About the book
How the nature illustrations of a Renaissance polymath reflect his turbulent age
This pathbreaking and stunningly illustrated book recovers the intersections between natural history, politics, art, and philosophy in the late sixteenth-century Low Countries. Insect Artifice explores the moment when the seismic forces of the Dutch Revolt wreaked havoc on the region’s creative and intellectual community, compelling its members to seek solace in intimate exchanges of art and knowledge. At its center is a neglected treasure of the late Renaissance: the Four Elements manuscripts of Joris Hoefnagel (1542–1600), a learned Netherlandish merchant, miniaturist, and itinerant draftsman who turned to the study of nature in this era of political and spiritual upheaval. Presented here for the first time are more than eighty pages in color facsimile of Hoefnagel’s encyclopedic masterwork, which showcase both the splendor and eccentricity of its meticulously painted animals, insects, and botanical specimens.
Marisa Anne Bass unfolds the circumstances that drove the creation of the Four Elements by delving into Hoefnagel’s writings and larger oeuvre, the works of his friends, and the rich world of classical learning and empirical inquiry in which he participated. Bass reveals how Hoefnagel and his colleagues engaged with natural philosophy as a means to reflect on their experiences of war and exile, and found refuge from the threats of iconoclasm and inquisition in the manuscript medium itself. This is a book about how destruction and violence can lead to cultural renewal, and about the transformation of Netherlandish identity on the eve of the Dutch Golden Age.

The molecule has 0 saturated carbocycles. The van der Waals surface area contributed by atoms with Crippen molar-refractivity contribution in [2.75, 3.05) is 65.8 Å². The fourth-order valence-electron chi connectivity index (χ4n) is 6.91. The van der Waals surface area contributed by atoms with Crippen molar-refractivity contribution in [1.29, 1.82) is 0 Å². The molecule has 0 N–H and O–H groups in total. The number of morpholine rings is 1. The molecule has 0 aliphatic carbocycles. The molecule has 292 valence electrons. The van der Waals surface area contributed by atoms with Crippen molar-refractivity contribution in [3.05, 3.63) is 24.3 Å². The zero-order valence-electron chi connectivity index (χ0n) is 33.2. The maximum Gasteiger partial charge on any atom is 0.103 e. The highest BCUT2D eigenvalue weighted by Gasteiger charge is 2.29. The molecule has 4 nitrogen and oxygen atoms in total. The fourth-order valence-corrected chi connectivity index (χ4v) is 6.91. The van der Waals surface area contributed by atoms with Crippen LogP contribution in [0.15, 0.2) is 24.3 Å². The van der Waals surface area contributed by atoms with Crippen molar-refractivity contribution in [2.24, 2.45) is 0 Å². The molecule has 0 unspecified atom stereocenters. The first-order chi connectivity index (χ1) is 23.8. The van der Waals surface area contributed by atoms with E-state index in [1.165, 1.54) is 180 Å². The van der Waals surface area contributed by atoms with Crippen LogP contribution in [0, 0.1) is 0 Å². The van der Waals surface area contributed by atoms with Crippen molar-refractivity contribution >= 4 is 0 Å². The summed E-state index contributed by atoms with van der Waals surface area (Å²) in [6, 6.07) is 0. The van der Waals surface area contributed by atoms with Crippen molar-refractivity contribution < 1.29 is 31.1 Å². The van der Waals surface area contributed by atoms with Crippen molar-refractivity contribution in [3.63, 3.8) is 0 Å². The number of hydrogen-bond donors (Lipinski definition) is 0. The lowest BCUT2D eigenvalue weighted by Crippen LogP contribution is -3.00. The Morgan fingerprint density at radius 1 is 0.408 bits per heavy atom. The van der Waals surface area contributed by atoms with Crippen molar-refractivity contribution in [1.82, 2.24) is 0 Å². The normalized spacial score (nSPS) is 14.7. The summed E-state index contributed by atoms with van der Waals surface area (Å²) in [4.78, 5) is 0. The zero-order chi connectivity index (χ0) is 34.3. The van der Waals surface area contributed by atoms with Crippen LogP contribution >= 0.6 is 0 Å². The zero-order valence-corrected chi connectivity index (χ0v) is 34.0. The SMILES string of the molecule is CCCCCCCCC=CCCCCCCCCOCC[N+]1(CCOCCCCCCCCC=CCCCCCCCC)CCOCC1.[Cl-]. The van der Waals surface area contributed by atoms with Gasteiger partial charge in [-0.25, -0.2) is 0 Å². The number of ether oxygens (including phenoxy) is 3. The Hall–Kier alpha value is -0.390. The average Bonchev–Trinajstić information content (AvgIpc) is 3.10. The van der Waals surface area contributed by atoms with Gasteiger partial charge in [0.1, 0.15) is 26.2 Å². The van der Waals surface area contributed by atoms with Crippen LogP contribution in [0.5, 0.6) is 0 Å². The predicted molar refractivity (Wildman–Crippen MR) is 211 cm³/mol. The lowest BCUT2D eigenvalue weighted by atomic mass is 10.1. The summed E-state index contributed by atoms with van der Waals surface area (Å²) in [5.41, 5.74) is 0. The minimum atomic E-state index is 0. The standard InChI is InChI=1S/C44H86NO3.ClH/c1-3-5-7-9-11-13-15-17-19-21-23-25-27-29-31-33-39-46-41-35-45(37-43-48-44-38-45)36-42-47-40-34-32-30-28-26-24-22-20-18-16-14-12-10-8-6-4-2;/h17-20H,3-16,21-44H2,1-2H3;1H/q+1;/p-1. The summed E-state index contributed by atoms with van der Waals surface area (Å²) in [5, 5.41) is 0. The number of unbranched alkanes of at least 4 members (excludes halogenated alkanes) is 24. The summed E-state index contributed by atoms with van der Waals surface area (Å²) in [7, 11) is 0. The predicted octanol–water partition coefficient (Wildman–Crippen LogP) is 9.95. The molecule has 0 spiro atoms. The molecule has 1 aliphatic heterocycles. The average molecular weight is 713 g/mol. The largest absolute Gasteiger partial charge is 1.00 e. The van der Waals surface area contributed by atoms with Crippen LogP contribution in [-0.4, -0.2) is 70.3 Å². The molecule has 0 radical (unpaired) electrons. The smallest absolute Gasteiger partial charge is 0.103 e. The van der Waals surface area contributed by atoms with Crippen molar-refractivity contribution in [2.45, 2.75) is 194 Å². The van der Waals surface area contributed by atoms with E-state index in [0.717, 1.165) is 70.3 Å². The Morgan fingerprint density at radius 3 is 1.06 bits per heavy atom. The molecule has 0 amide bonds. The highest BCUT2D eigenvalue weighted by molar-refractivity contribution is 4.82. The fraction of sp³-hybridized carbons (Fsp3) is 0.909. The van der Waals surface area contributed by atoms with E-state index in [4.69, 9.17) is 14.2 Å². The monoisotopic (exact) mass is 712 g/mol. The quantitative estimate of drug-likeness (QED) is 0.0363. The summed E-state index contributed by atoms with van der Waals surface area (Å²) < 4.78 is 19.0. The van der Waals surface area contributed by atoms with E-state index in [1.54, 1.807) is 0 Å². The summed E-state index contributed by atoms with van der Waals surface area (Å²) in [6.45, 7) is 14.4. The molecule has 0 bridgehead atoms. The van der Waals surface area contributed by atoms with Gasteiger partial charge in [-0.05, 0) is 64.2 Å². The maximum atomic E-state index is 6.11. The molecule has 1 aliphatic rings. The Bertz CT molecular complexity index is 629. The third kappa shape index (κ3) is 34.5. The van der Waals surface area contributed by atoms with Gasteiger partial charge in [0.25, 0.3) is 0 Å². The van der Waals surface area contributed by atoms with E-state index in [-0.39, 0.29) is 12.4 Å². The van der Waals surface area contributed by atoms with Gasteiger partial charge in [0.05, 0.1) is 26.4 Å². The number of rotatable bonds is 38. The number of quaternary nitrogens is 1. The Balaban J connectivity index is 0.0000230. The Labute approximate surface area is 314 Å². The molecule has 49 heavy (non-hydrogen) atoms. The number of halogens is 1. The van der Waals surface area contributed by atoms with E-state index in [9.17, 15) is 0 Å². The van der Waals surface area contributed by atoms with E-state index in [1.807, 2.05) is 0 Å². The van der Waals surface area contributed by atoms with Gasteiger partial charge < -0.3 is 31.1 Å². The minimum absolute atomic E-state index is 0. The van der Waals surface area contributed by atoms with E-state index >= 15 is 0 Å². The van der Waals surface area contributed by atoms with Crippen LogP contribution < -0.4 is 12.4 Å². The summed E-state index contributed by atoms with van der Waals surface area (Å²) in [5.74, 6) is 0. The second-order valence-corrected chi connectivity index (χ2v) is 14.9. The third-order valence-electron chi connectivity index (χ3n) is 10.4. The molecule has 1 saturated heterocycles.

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About the author
She is a scholar of early modern art in northern Europe, with a focus on the creative and intellectual culture in the Netherlands. Her research interests include the representation of nature, the cult of images, portraiture, Renaissance notions of imagination and invention, print culture, genre painting, emblematics, antiquarianism, and the public monument.She is currently working on a co-authored volume titled Conchophilia: Shells, Art, and Curiosity in Early Modern Europe, and a new book project provisionally entitled Dutchness and Dissent in the Modern Republic, which examines the obsession with commemoration and nation-building across media (from painting and funerary sculpture to prints, medals, poetry, and pilot guides) in the seventeenth-century Low Countries.
She was a Member in the School of Historical Studies at the Institute for Advanced Study in Princeton (2015-2016) and a fellow at the Netherlands Institute for Advanced Study in Amsterdam (2017). She has held previous fellowships and residencies at the Max Planck Institute for the History of Science, the Huntington Library, the Scaliger Institute, the Warburg Institute, the Metropolitan Museum of Art, and the Center for Advanced Study in the Visual Arts. She has received publication grants from the College Art Association and the Renaissance Society of America.
Bass teaches widely in the fields of early modern art, material culture, and intellectual history. Recent courses have addressed topics ranging from book history to anatomical illustrations, art and nature, Rembrandt and seventeenth-century Dutch culture, the legacies of Hieronymus Bosch and Pieter Bruegel the Elder, and Renaissance historiography.